Noam Chomsky

From Wikipedia

Avram Noam Chomsky (Lua error in package.lua at line 80: module 'Module:IPAc-en/data' not found.; born December 7, 1928) is an American linguist, philosopher,[1][2] cognitive scientist, logician,[3][4][5] political commentator and anarcho-syndicalist activist. Sometimes described as the "father of modern linguistics",[6][7] Chomsky is also a major figure in analytic philosophy.[1] He has spent most of his career at the Massachusetts Institute of Technology (MIT), where he is currently Professor Emeritus, and has authored over 100 books. He has been described as a prominent cultural figure, and was voted the "world's top public intellectual" in a 2005 poll.[8]

Born to a middle-class Ashkenazi Jewish family in Philadelphia, Chomsky developed an early interest in anarchism from relatives in New York City. He later undertook studies in linguistics at the University of Pennsylvania, where he obtained his BA, MA, and PhD, while from 1951 to 1955 he was appointed to Harvard University's Society of Fellows. In 1955 he began work at MIT, soon becoming a significant figure in the field of linguistics for his publications and lectures on the subject. He is credited as the creator or co-creator of the Chomsky hierarchy, the universal grammar theory, and the Chomsky–Schützenberger theorem. Chomsky also played a major role in the decline of behaviorism, and was especially critical of the work of B.F. Skinner.[9][10] In 1967 he gained public attention for his vocal opposition to U.S. involvement in the Vietnam War, in part through his essay The Responsibility of Intellectuals, and came to be associated with the New Left while being arrested on multiple occasions for his anti-war activism. While expanding his work in linguistics over subsequent decades, he also developed the propaganda model of media criticism with Edward S. Herman. Following his retirement from active teaching, he has continued his vocal public activism, for instance supporting the anti-Iraq War and Occupy movements.

  1. ^ a b "Noam Chomsky", by Zoltán Gendler Szabó, in Dictionary of Modern American Philosophers, 1860–1960, ed. Ernest Lepore (2004). "Chomsky's intellectual life had been divided between his work in linguistics and his political activism, philosophy coming as a distant third. Nonetheless, his influence among analytic philosophers has been enormous because of three factors. First, Chomsky contributed substantially to a major methodological shift in the human sciences, turning away from the prevailing empiricism of the middle of the twentieth century: behaviorism in psychology, structuralism in linguistics and positivism in philosophy. Second, his groundbreaking books on syntax (Chomsky (1957, 1965)) laid a conceptual foundation for a new, cognitivist approach to linguistics and provided philosophers with a new framework for thinking about human language and the mind. And finally, he has persistently defended his views against all takers, engaging in important debates with many of the major figures in analytic philosophy..."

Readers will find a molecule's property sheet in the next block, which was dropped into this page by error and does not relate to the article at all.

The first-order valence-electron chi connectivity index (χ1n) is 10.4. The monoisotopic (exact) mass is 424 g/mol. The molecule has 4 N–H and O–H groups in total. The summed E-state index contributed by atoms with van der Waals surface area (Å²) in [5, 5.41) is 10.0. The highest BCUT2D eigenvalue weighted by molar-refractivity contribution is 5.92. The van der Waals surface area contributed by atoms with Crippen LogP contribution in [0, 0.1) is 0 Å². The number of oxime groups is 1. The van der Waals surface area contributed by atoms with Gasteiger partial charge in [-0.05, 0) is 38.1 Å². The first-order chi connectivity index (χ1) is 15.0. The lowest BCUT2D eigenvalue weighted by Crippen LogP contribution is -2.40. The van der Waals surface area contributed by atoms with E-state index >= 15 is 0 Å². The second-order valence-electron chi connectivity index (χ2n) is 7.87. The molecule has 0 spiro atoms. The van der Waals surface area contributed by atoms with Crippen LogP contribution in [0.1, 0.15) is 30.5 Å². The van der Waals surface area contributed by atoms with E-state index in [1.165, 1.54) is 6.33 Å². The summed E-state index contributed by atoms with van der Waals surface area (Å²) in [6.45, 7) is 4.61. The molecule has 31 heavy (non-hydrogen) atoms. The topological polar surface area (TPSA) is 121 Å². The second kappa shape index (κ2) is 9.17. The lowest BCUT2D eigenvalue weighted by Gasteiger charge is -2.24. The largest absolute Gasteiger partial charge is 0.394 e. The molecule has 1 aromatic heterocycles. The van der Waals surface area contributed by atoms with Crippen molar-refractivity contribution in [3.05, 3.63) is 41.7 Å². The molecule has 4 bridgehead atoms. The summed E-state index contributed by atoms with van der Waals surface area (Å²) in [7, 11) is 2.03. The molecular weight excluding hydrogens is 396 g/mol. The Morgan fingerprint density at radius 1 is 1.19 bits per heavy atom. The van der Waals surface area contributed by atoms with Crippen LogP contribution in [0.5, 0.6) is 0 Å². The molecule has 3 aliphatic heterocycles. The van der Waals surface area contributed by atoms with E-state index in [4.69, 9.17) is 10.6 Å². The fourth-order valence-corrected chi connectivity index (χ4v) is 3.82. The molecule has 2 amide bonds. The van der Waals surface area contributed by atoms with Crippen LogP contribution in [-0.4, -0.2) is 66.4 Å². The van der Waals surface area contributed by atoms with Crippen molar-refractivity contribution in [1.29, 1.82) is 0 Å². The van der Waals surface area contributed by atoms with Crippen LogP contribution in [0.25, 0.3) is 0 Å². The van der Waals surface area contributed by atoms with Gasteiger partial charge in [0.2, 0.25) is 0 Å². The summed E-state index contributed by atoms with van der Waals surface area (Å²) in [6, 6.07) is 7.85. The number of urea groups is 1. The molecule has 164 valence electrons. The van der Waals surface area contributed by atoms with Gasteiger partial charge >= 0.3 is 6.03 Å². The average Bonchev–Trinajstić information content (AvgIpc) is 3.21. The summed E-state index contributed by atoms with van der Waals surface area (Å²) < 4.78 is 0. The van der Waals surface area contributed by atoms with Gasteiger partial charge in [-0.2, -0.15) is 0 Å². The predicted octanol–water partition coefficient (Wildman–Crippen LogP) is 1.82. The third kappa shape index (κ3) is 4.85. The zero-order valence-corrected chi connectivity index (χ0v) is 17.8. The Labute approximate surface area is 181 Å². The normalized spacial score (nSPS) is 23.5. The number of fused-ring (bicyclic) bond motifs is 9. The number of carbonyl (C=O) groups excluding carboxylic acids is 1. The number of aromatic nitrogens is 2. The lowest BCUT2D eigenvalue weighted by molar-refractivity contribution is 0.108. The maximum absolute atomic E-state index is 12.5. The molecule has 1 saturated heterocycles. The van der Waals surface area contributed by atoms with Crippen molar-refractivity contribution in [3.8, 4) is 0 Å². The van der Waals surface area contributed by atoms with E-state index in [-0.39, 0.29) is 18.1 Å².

2. ^ The Cambridge Dictionary of Philosophy (1999), "Chomsky, Noam," Cambridge University Press, pg. 138. "Chomsky, Noam (born 1928), preeminent American linguist, philosopher, and political activist... Many of Chomsky's most significant contributions to philosophy, such as his influential rejection of behaviorism... stem from his elaborations and defenses of the above consequences..."
  3. ^ Edwin D. Reilly (2003). Milestones in Computer Science and Information Technology. Greenwood Publishing Group. pp. 43–44. ISBN 9781573565219. In 1956, the logician Noam Chomsky showed that there are only four basically different forms Church-Turing thesis of grammar, which, in decreasing order of sophistication, he called grammars of Type 0, 1, 2, and 3.. Viewed July 15, 2012.
  4. ^ H. L. Somers (2003). Sergei Nirenburg, H. L. Somers, Yorick Wilks (ed.). Readings in Machine Translation. MIT Press. p. 68. ISBN 9780262140744. I think that this should be of sufficient interest to warrant some more detailed exhibition, especially since this insight is due to an important new, not to say revolutionary, view of the structure of language, recently outlined by the American linguist and logician Noam Chomsky [2], and could perhaps, in its turn and in due time, be turned into a new method of machine translation, which would be more complex than the known ones but also more effective.CS1 maint: multiple names: editors list (link). Viewed July 15, 2012.
  5. ^ Carlos Peregrín Otero, ed. (1994). Noam Chomsky: Critical Assessments, Volume 1; Volume 3. Taylor & Francis. pp. 14–15. ISBN 9780415106931. Chomsky is a professional linguist, a competent mathematical logician, and a trained methodologist with a keen critical sense and an uncanny ability to follow the most abstruse mathematical argument or, if necessary, to produce one himself.
  6. ^ Fox, Margalit (December 5, 1998). "A Changed Noam Chomsky Simplifies". New York Times. Retrieved October 7, 2014. Mr. Chomsky...is the father of modern linguistics and remains the field's most influential practitioner.
  7. ^ Thomas Tymoczko, Jim Henle, James M. Henle, Sweet Reason: A Field Guide to Modern Logic, Birkhäuser, 2000, p. 101.
  8. ^ Duncan Campbell (2005-10-18). "Chomsky is voted world's top public intellectual | World news". The Guardian. Retrieved 2013-05-29.
  9. ^ "Behaviorism (Stanford Encyclopedia of Philosophy)". Plato.stanford.edu. Retrieved 2014-07-11.
  10. ^ Noam Chomsky (1971-12-30). "The Case Against B.F. Skinner, by Noam Chomsky". Chomsky.info. Retrieved 2014-07-11.